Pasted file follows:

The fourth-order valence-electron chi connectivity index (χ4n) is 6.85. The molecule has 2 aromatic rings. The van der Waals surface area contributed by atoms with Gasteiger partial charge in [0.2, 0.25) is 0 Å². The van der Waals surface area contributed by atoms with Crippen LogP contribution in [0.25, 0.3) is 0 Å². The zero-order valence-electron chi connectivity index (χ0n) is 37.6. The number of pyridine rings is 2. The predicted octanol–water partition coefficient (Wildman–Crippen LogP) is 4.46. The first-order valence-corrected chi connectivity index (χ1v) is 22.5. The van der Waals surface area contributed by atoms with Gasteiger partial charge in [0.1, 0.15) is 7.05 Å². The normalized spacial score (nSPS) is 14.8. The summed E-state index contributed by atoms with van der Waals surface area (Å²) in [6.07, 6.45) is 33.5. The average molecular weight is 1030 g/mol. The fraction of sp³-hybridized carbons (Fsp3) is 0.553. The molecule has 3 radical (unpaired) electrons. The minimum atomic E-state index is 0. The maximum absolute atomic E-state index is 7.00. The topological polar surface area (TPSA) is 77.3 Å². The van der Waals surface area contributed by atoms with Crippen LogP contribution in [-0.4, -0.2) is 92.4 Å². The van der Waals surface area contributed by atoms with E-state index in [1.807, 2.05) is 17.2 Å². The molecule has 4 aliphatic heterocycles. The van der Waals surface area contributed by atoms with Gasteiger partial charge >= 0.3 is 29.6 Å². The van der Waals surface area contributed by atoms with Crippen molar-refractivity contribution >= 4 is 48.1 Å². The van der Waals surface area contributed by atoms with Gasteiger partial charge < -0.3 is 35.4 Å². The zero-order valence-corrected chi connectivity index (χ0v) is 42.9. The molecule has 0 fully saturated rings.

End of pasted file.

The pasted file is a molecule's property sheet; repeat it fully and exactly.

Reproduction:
The fourth-order valence-electron chi connectivity index (χ4n) is 6.85. The molecule has 2 aromatic rings. The van der Waals surface area contributed by atoms with Gasteiger partial charge in [0.2, 0.25) is 0 Å². The van der Waals surface area contributed by atoms with Crippen LogP contribution in [0.25, 0.3) is 0 Å². The zero-order valence-electron chi connectivity index (χ0n) is 37.6. The number of pyridine rings is 2. The predicted octanol–water partition coefficient (Wildman–Crippen LogP) is 4.46. The first-order valence-corrected chi connectivity index (χ1v) is 22.5. The van der Waals surface area contributed by atoms with Gasteiger partial charge in [0.1, 0.15) is 7.05 Å². The normalized spacial score (nSPS) is 14.8. The summed E-state index contributed by atoms with van der Waals surface area (Å²) in [6.07, 6.45) is 33.5. The average molecular weight is 1030 g/mol. The fraction of sp³-hybridized carbons (Fsp3) is 0.553. The molecule has 3 radical (unpaired) electrons. The minimum atomic E-state index is 0. The maximum absolute atomic E-state index is 7.00. The topological polar surface area (TPSA) is 77.3 Å². The van der Waals surface area contributed by atoms with Crippen LogP contribution in [-0.4, -0.2) is 92.4 Å². The van der Waals surface area contributed by atoms with E-state index in [1.807, 2.05) is 17.2 Å². The molecule has 4 aliphatic heterocycles. The van der Waals surface area contributed by atoms with Gasteiger partial charge >= 0.3 is 29.6 Å². The van der Waals surface area contributed by atoms with Crippen molar-refractivity contribution >= 4 is 48.1 Å². The van der Waals surface area contributed by atoms with Gasteiger partial charge < -0.3 is 35.4 Å². The zero-order valence-corrected chi connectivity index (χ0v) is 42.9. The molecule has 0 fully saturated rings.